Found December 08, 2011 on
Recent Boston University findings on the passing of NHL enforcer Derek Boogaard revealed shocking facts about the condition of his brain. But who is responsible for this, the players, the game itself, or something in between? SC's Mike Chen takes a look.
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For those who missed it, New York Times writer John Branch wrote an exceptional three-part series chronicling the life and death of Derek Boogaard. The story covers everything from his childhood hockey experience, to life as an enforcer in the pros, to very vivid details about his untimely death. It is a very revealing piece and at times very sad, but it is something that should...
There is a constant debate amongst some surrounding the game
of hockey about the need for and viability of fighting within the sport. The detractors argue that most who predominantly
fight would not otherwise be in the league, while the supporters talk about how
it has always been a part of the sport and that fighting can have a purpose
within a game. That debate might...
When New York Rangers enforcer Derek Boogaard died of an apparent overdose of painkillers and alcohol in May, it was a tragedy. Now, it has become a bit of a controvery. The New York Times published a three-part feature on Boogaard's life and death, including the news that an autopsy revealed he was suffering from chronic traumatic encephalopathy, or CTE, a degenerative brain...
… the story and report from the NY Times on Derek Boogaard was a real sad read. If you have not read it, I suggest you do by clicking here. The decision to instruct the Rangers players not to comment on the story is a wise one. Right now, it has nothing to do with [...]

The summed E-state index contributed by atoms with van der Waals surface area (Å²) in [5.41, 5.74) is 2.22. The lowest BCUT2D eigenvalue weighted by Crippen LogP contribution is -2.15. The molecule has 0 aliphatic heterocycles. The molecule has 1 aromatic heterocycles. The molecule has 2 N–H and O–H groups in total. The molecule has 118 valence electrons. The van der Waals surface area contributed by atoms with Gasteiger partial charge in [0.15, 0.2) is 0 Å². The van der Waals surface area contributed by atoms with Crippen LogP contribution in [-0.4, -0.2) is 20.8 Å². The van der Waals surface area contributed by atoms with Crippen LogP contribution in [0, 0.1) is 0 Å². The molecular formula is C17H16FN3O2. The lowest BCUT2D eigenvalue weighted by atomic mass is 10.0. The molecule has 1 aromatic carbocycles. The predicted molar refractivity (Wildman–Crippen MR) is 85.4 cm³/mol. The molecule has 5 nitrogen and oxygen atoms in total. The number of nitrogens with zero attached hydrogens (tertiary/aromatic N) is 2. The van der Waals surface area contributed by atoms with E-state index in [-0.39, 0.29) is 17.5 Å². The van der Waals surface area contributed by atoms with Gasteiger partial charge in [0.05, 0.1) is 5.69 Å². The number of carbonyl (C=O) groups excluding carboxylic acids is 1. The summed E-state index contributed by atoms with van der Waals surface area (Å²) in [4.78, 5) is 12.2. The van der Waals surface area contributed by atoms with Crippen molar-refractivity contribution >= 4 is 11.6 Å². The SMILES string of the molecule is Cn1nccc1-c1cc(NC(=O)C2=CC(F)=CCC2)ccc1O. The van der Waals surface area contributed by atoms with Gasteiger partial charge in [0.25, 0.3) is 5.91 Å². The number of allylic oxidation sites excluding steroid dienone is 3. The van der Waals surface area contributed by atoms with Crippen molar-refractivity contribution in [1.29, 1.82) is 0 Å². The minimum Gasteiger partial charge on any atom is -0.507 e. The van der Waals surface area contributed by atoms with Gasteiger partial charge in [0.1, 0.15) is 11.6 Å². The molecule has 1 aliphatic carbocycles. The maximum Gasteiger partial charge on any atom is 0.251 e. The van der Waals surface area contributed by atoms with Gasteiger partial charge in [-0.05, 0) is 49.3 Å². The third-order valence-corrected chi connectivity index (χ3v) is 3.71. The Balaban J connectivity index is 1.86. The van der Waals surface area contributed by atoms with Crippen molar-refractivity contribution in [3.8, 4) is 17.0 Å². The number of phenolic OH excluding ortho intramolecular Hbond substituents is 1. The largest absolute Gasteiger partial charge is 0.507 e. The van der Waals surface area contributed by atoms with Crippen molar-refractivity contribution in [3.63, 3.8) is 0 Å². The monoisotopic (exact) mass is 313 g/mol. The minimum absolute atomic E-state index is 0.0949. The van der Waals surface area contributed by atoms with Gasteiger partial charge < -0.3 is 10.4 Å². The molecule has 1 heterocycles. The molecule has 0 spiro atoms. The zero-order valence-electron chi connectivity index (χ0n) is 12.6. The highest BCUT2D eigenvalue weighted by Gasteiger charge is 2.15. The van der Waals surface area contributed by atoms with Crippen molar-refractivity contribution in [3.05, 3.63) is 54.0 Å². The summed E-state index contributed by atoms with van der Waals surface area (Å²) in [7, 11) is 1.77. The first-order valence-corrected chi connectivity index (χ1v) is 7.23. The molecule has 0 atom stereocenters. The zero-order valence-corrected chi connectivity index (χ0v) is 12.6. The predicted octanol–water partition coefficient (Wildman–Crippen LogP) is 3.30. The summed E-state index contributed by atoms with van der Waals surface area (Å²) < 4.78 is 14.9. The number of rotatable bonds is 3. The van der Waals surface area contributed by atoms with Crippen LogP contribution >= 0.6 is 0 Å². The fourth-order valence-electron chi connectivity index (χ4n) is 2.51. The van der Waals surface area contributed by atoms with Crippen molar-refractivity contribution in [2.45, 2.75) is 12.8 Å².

Derek Boogaard fought his way to center ice as one of the N.H.L.’s most feared fighters. But the role exposed him to repeated head traumas.
Players and Coach John Tortorella declined to speak substantively about the news that their former enforcer Derek Boogaard, who died last May, was found to have had a degenerative brain disease.
Matt Shaw, who once worked with the late Derek Boogaard, says 'fighting in hockey is both cultural to the game and generational to the game. That's a very difficult thing to change.'
The dark, disturbing story of Derek Boogaard shocked the hockey world and raised issues about fighting. Stu Hackel says it also points to a dangerous painkiller problem in the NHL.
from Bucky Gleason of the Buffalo News, Forget about Barnaby the hockey player and TV personality. Condemn him if you will, but my concern is for Barnaby the person. I consider him a friend. I’m worried about him. He’s a good guy on a reckless path.
Recent studies revealed many players who died young suffered from brain damage related to concussions. Rangers tough Derek Boogaard...
from Roy MacGregor of the Globe and Mail, Okay, let’s haul that dead horse out once again – time for yet another beating.
There’s no denying that violence in hockey has fallen into the same oh-Lord-no-not-again pit that used to hold such worthy topics as proportional representation, climate change and voter turnout – but perhaps this time, just maybe, it will be different...
As you may have heard, the New York Times is doing a multi-part and multimedia package on the life and death of Derek Boogaard, the New York Rangers and Minnesota Wild brawler who overdosed accidentally on a mix of alcohol and oxycodone in May.
It's a comprehensive and brutal look at life as an NHL fighter, and not without some news: The Times reports that researches found evidence...